Members Council

Switzerland / Swiss (CH)

P. Mangin, University Institute of Legal Medicine, Lausanne
V. Barras, University Institute of the History of Medicine and Public Health, Lausanne

1. History
The early history of legal medicine in Switzerland resembles that of all western European countries. Its roots are to be found in the Middle Ages, its customary laws and its specific social and sanitary organizations.  Accounts  of medical investigations can be found in the archives of most cities for that period in history. Surgeons, matrons, physicians and apothecaries all acted as early forensic experts in numerous cases of suspected infanticides, sorcery, bawdry, poisoning or any other bodily harm. At the end of the Middle Ages, every important city had its own official physician who would often let the activity of a medical expert earn its spurs as a valuable service to the community and justice. Such was the case for Felix Platter (1536-1614), a physician from Basel who is generally considered as the founding father of legal medicine in Switzerland (fig. 1). This claim to fame is based on the "Observations", a manuscript published in 1614 which describes a plethora of cases, including those of Platter's colleagues and predecessors,  that the physician studied during his long career as a hospital doctor, medical examiner and public physician in the city of Basel. Platter's work abounds with medico-legal observations, including autopsies, evaluations and all types of reports made by physicians and surgeons to the justice. In the Modern Times, several other Swiss leading medical experts took interest in legal medicine and more generally in the ties that exist between the medical sciences and different legal activities, both in criminal and civil law.  Even though it is too early to talk about the emergence of a new discipline in those times, different authors, including Albert de Haller (1708-1777),  were already publishing a variety of case collections and treatises explaining the art of writing medico-legal reports and other dissertations.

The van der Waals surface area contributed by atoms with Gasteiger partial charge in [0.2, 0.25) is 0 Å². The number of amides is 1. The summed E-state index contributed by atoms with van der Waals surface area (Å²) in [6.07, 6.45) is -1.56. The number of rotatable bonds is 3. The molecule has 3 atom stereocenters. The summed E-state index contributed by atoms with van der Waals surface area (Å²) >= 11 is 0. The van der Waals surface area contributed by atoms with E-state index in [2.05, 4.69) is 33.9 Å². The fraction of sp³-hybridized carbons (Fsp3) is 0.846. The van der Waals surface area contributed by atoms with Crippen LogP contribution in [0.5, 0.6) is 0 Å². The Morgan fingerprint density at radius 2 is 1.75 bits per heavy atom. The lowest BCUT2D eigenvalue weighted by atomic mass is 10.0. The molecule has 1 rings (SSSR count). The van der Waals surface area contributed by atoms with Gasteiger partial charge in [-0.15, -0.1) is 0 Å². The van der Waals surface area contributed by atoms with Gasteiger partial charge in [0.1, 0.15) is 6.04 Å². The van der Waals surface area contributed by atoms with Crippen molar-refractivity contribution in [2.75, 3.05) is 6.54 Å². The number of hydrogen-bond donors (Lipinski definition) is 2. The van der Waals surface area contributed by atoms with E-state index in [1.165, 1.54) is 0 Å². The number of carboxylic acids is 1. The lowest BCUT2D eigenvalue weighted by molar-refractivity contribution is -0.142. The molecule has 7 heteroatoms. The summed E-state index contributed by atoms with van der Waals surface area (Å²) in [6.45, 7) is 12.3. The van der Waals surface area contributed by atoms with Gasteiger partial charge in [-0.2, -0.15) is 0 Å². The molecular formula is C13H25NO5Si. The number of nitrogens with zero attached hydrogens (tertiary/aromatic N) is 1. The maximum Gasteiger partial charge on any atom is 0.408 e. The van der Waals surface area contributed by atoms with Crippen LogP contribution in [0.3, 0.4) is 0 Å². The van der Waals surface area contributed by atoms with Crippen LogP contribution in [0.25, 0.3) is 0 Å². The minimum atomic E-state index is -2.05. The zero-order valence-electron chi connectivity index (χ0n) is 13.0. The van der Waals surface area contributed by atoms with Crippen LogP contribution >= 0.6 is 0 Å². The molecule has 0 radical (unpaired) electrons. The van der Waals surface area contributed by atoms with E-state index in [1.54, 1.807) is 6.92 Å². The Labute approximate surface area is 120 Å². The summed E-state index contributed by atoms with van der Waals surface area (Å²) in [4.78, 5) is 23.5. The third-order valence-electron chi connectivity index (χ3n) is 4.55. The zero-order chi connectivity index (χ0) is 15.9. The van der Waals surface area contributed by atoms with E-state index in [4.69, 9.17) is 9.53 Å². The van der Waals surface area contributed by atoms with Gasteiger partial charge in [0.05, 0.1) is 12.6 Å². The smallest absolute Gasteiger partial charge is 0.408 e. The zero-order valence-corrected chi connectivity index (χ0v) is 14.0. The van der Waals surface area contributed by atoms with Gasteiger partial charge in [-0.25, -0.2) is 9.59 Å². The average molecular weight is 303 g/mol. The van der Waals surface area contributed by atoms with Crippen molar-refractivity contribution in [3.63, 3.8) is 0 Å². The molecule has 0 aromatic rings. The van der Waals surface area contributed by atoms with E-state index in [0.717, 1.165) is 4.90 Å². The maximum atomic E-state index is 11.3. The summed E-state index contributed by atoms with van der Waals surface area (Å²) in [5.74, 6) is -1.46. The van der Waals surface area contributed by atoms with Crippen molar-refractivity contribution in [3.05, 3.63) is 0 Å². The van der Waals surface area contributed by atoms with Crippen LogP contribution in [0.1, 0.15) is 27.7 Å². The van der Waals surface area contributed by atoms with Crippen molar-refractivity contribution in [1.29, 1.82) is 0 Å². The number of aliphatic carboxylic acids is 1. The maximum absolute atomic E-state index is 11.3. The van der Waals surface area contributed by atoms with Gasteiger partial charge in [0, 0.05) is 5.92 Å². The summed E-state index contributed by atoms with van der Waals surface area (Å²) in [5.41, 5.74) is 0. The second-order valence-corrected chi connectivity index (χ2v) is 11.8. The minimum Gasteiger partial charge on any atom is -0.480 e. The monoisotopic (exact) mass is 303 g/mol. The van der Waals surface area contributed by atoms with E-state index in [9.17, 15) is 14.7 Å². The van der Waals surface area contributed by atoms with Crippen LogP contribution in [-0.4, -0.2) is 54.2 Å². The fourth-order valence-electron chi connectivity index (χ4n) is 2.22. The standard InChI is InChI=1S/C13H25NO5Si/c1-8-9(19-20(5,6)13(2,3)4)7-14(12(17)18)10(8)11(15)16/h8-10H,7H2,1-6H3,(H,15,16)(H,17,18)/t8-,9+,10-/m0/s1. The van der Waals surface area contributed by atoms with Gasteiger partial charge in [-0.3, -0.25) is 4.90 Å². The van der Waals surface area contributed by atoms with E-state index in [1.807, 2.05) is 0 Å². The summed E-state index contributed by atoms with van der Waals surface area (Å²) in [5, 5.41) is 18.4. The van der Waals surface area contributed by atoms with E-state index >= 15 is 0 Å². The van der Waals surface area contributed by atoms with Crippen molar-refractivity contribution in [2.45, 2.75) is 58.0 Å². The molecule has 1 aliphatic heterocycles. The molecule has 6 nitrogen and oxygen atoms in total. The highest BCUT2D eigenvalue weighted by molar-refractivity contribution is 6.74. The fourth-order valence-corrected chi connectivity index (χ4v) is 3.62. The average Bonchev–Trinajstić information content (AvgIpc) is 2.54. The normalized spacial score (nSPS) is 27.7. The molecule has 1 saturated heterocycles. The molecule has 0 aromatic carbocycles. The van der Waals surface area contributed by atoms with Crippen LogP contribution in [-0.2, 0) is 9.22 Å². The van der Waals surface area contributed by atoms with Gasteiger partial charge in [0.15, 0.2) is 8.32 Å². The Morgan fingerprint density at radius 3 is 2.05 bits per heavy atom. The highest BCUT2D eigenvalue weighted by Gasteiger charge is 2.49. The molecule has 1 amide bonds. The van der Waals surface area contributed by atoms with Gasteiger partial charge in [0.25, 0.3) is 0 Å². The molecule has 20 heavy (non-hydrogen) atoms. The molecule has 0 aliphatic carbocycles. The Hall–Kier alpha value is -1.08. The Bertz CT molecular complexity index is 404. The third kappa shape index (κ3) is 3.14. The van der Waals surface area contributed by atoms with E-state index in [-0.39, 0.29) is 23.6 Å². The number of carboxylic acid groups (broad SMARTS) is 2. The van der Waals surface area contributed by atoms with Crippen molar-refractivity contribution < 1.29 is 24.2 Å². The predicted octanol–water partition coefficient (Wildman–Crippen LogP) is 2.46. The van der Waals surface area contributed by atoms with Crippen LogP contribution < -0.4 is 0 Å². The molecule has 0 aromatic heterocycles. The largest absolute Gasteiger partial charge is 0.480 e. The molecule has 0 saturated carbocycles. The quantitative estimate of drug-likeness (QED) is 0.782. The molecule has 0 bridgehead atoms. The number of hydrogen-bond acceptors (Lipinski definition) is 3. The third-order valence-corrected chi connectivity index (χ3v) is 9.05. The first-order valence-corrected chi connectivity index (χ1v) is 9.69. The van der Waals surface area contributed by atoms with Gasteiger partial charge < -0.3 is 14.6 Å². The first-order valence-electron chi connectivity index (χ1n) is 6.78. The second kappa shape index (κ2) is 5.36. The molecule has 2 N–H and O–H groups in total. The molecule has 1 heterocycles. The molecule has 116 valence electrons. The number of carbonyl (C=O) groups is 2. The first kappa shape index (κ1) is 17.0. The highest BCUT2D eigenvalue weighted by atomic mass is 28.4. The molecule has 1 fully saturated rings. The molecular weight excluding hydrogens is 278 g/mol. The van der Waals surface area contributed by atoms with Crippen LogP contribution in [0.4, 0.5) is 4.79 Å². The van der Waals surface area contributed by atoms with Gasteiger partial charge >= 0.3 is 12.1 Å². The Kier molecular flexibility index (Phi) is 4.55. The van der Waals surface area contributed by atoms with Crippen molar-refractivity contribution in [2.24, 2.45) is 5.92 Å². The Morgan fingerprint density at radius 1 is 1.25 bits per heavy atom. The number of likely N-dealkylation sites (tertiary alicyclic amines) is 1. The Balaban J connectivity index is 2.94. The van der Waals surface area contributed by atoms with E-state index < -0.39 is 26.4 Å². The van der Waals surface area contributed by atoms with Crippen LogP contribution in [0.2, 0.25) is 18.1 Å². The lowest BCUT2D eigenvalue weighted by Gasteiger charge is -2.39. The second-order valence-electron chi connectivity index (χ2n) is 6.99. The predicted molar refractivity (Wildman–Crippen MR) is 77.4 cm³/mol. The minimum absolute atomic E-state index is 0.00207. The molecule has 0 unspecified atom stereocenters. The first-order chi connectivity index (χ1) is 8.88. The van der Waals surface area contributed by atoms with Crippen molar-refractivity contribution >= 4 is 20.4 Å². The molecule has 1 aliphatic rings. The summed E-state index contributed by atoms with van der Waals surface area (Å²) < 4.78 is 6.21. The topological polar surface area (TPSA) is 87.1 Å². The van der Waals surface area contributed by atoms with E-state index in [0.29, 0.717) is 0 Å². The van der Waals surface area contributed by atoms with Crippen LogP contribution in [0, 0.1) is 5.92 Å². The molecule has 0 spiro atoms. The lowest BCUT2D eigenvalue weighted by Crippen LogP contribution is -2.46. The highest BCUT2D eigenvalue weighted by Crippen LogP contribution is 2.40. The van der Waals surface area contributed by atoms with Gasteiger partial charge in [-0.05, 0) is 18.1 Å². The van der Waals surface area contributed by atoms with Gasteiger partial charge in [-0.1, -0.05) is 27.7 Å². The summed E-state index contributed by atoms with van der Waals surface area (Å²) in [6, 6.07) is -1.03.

The field of legal medicine, such as it is understood today, emerged at the end of the Enlightenment period.  The sanitary and academic organization of the modern state, the advent of anatomoclinical localization methods, the discoveries in chemistry and the invention of many laboratory techniques and of their biological applications during the 19-th century all contributed to the birth of the new medical specialty.  As demonstrated by the numerous writings published in books and specialized periodicals during that period of history, the Swiss medical examiners became interested in a variety of subjects , including penitentiary medicine, poisonings, toxicological examinations, criminal personalities,  suicide, sexual perversions and responsibility in case of mental alienation.

The birth of the science of legal medicine coincided with the creation of the first public services of forensic medicine and forensic psychiatry.  Because of the Swiss federalism, these services had to be organized at the level of the different cantons.  At the same time and in practice, the strictly forensic tasks overlapped with the activities carried out by sanitary police and public hygiene authorities.

The changes also impacted the academic world:  legal medicine began to be taught at the Law faculties of the different Swiss universities.  Soon thereafter however,  all scientific and teaching activities pertaining to legal medicine were gradually transferred to the five newly created or reorganized faculties of medicine, and in some cases even to independent urban institutions (in Locarno, St-Gallen or Chur). This was a general trend that affected all the different medical specialties that emerged in the second half of the 19-th century.

Several legal medicine university chairs and teaching programs were thus created within the various faculties of medicine: in Bern (Prof. Carl Friedrich Emmert in 1855, followed by Prof. Max Howald in 1903), in Geneva  (Prof. Hippolyte-Jean Gosse in 1876, followed by Prof. Louis Mégevand in 1902 and  Prof. François Naville in 1925), In Basel in 1882 (Prof. Ernest von Sury in 1890,  followed by Prof. Adolf Streckeisen in 1895 and Prof. Salomon Schönberg in 1924), in Lausanne in 1890 (Prof. Jacques Larguier des Bancels, followed by Prof. Georges Spengler in 1904 and Prof. Paul Reinbold in 1922), and in Zürich (Prof. Hans Konrad von Wyss in 1895, followed by Prof. Heinrich Zangger in 1912 and Prof. Fritz Schwarz in 1941).

The academic recognition of the new field, which took place in most cases when the different Institutes of legal medicine were created, was not always an easy process. Nevertheless it did result in the conceptual and institutional separation of the different aspects of legal medicine that  were traditionally dealt with by other specialties such as public hygiene, anatomy, pathology, surgery or even psychiatry.